The choice of words the Torah employs to describe the role of the spouse — “a helper against him” — seems contradictory. If a wife is supposed to serve as a helper to her husband, she is obviously not poised “against him?”
Rabbi Schneur Zalman of Liadi explains that the woman becomes a “helper” for her husband by sometimes being against him. For a husband to become the maximum he can be, he must profess the courage to welcome the ideas and feelings of his spouse which may be “against” his own.
Some men cannot tolerate their wives disagreeing with them, and conversely, some women cannot handle another opinion. They grow angry and frustrated, exploding or imploding. What often transpires, as a result, is that the woman, or the man, in order to maintain a peaceful atmosphere in the home, remain silent. Or, to avoid confrontation, they just drift away from each other emotionally. Conversely, the arguments and fighting never cease.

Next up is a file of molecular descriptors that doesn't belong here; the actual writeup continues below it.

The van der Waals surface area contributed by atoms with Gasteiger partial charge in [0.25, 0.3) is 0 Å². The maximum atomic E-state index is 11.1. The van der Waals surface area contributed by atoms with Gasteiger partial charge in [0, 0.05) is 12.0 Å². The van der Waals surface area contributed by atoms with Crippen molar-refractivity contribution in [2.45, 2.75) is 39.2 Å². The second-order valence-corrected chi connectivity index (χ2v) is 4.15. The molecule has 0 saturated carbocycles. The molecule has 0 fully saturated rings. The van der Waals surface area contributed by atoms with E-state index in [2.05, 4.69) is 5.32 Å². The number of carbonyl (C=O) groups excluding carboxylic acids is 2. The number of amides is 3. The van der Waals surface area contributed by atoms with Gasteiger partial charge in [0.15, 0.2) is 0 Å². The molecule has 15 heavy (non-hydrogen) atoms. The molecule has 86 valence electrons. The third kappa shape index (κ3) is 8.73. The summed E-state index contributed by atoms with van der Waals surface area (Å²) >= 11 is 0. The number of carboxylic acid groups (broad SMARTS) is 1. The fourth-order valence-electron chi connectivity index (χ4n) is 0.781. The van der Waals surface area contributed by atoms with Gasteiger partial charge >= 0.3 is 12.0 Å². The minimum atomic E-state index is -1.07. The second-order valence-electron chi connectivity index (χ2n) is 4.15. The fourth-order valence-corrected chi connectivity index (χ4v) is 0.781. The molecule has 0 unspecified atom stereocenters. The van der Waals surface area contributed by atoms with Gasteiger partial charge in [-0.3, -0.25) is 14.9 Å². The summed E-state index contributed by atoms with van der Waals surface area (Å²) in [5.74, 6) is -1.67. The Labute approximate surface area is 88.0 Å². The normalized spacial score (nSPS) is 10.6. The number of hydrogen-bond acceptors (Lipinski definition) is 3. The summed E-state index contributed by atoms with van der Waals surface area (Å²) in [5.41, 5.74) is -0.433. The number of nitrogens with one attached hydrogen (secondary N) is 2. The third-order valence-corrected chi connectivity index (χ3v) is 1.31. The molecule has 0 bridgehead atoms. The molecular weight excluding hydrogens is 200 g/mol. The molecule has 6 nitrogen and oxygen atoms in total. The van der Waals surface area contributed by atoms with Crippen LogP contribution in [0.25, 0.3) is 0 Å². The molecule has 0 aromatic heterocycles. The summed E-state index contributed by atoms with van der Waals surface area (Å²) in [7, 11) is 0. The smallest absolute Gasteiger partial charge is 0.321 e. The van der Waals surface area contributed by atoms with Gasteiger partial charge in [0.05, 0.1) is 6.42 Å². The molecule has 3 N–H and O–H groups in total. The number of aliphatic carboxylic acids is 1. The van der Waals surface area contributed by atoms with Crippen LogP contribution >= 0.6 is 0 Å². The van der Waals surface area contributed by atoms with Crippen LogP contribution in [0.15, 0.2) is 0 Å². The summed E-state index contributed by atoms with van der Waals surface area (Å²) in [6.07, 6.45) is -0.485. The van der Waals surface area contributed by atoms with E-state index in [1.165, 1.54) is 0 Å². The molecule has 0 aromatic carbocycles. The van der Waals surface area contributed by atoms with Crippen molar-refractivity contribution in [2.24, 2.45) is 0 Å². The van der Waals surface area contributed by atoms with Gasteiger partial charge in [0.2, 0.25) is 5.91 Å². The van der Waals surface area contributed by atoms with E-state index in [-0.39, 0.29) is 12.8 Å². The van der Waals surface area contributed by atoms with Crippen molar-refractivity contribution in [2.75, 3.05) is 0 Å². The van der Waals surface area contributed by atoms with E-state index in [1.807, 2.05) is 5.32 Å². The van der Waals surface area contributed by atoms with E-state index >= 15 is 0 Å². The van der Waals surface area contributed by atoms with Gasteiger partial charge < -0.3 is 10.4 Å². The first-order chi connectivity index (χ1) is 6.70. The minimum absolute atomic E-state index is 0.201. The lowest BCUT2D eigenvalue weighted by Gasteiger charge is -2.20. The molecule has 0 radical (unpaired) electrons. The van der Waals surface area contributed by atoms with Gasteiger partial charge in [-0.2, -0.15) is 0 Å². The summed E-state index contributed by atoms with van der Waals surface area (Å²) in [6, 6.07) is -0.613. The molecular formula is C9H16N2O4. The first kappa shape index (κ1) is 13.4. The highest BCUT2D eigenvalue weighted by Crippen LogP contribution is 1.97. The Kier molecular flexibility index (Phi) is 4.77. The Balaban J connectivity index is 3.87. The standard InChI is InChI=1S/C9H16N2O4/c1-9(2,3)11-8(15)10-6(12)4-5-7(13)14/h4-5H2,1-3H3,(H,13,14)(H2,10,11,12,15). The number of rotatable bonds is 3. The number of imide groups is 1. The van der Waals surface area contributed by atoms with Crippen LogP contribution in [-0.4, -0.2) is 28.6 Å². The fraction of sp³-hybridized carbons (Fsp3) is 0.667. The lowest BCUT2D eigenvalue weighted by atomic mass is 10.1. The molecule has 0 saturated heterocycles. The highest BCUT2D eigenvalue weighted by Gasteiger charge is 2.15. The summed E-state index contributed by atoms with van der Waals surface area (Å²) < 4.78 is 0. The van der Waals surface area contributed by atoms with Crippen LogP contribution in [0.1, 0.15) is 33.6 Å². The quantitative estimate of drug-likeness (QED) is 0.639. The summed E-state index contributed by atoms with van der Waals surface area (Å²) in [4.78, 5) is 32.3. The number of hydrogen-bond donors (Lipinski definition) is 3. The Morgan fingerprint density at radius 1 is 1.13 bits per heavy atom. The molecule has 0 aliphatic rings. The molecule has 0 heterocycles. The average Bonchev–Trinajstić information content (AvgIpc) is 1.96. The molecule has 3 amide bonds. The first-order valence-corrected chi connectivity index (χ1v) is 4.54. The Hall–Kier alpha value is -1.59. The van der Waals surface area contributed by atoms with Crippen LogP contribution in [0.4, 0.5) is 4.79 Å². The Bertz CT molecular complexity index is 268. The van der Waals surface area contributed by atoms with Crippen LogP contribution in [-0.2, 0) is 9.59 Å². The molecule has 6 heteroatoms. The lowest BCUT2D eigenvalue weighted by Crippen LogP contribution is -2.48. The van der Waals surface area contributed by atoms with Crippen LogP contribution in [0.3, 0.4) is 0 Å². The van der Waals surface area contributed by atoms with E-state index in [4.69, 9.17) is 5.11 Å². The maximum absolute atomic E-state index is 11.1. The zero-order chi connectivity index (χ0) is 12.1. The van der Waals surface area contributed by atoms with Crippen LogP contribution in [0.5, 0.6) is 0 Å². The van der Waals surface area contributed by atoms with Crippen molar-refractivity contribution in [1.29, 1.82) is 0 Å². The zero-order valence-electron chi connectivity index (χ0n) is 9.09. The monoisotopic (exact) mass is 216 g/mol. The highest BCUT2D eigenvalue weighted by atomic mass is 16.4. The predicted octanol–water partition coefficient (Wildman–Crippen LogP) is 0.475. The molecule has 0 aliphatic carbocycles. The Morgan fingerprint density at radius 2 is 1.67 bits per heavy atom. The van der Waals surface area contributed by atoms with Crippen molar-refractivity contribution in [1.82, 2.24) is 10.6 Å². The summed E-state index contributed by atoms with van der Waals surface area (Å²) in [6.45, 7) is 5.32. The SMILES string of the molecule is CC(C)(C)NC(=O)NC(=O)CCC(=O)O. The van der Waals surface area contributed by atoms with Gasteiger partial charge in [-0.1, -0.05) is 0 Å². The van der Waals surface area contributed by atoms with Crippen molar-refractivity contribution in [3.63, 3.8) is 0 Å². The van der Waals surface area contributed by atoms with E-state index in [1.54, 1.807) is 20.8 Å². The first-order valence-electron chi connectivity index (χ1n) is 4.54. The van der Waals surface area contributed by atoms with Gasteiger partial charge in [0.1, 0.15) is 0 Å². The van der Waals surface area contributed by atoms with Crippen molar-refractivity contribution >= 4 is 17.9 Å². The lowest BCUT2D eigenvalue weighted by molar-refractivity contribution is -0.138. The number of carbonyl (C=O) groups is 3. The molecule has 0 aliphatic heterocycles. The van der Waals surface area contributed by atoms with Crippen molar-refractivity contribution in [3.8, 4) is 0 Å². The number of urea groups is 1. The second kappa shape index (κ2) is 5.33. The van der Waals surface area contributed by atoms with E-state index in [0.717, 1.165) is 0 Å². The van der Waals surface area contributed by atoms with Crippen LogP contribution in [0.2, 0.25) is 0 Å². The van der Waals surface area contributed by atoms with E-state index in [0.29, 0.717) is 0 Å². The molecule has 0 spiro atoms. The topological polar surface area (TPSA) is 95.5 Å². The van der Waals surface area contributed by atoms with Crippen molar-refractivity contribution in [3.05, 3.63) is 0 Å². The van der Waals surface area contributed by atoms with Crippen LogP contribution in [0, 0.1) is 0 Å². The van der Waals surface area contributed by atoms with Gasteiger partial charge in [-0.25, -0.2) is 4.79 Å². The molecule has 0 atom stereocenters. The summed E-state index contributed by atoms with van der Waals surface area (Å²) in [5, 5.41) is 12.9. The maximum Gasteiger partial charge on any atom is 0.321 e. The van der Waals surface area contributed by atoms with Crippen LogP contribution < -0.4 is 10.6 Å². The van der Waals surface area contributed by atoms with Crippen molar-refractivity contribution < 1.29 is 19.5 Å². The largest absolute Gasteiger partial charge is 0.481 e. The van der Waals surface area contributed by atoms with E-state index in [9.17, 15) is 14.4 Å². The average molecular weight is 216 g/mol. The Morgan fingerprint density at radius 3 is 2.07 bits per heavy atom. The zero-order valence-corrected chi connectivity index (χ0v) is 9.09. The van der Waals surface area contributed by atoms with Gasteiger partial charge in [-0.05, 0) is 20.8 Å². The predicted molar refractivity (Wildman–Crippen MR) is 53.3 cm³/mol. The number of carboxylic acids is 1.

The Torah is teaching us a different option. Each of us needs the help of our partner to be healed from our egos, insecurities, blind spots, and wounds. When a man and woman learn to genuinely embrace the otherness of his/her spouse, they can develop a true bond and reach their own deepest core.
This does not mean, of course, that it is a biblical injunction upon every woman and man to disagree with their spouse 100 percent of the time. What it does mean, though, is that we must learn to respect and truly listen to the voice of our second half.
Mendel (Menachem) Bluming from many sources